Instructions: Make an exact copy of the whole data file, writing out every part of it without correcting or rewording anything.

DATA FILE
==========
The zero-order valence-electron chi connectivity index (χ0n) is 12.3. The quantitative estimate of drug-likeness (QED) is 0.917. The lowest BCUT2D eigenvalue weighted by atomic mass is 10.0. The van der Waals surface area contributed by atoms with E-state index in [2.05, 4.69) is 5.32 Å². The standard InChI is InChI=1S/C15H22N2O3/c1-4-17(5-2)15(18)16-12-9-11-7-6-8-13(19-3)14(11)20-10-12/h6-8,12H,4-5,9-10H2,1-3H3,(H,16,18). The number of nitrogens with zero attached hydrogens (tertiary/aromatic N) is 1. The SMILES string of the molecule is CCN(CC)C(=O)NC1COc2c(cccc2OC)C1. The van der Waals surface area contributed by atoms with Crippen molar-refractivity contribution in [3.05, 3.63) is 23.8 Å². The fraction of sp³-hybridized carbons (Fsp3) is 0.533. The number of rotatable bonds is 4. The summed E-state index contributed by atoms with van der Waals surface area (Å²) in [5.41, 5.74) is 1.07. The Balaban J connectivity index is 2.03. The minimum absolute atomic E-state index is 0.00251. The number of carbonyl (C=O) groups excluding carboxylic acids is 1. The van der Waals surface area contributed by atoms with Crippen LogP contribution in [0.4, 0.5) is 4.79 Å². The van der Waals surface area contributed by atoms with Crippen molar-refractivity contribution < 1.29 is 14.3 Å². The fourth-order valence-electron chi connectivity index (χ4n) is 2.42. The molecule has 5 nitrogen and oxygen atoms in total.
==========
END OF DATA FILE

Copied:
The zero-order valence-electron chi connectivity index (χ0n) is 12.3. The quantitative estimate of drug-likeness (QED) is 0.917. The lowest BCUT2D eigenvalue weighted by atomic mass is 10.0. The van der Waals surface area contributed by atoms with E-state index in [2.05, 4.69) is 5.32 Å². The standard InChI is InChI=1S/C15H22N2O3/c1-4-17(5-2)15(18)16-12-9-11-7-6-8-13(19-3)14(11)20-10-12/h6-8,12H,4-5,9-10H2,1-3H3,(H,16,18). The number of nitrogens with zero attached hydrogens (tertiary/aromatic N) is 1. The SMILES string of the molecule is CCN(CC)C(=O)NC1COc2c(cccc2OC)C1. The van der Waals surface area contributed by atoms with Crippen molar-refractivity contribution in [3.05, 3.63) is 23.8 Å². The fraction of sp³-hybridized carbons (Fsp3) is 0.533. The number of rotatable bonds is 4. The summed E-state index contributed by atoms with van der Waals surface area (Å²) in [5.41, 5.74) is 1.07. The Balaban J connectivity index is 2.03. The minimum absolute atomic E-state index is 0.00251. The number of carbonyl (C=O) groups excluding carboxylic acids is 1. The van der Waals surface area contributed by atoms with Crippen LogP contribution in [0.4, 0.5) is 4.79 Å². The van der Waals surface area contributed by atoms with Crippen molar-refractivity contribution < 1.29 is 14.3 Å². The fourth-order valence-electron chi connectivity index (χ4n) is 2.42. The molecule has 5 nitrogen and oxygen atoms in total.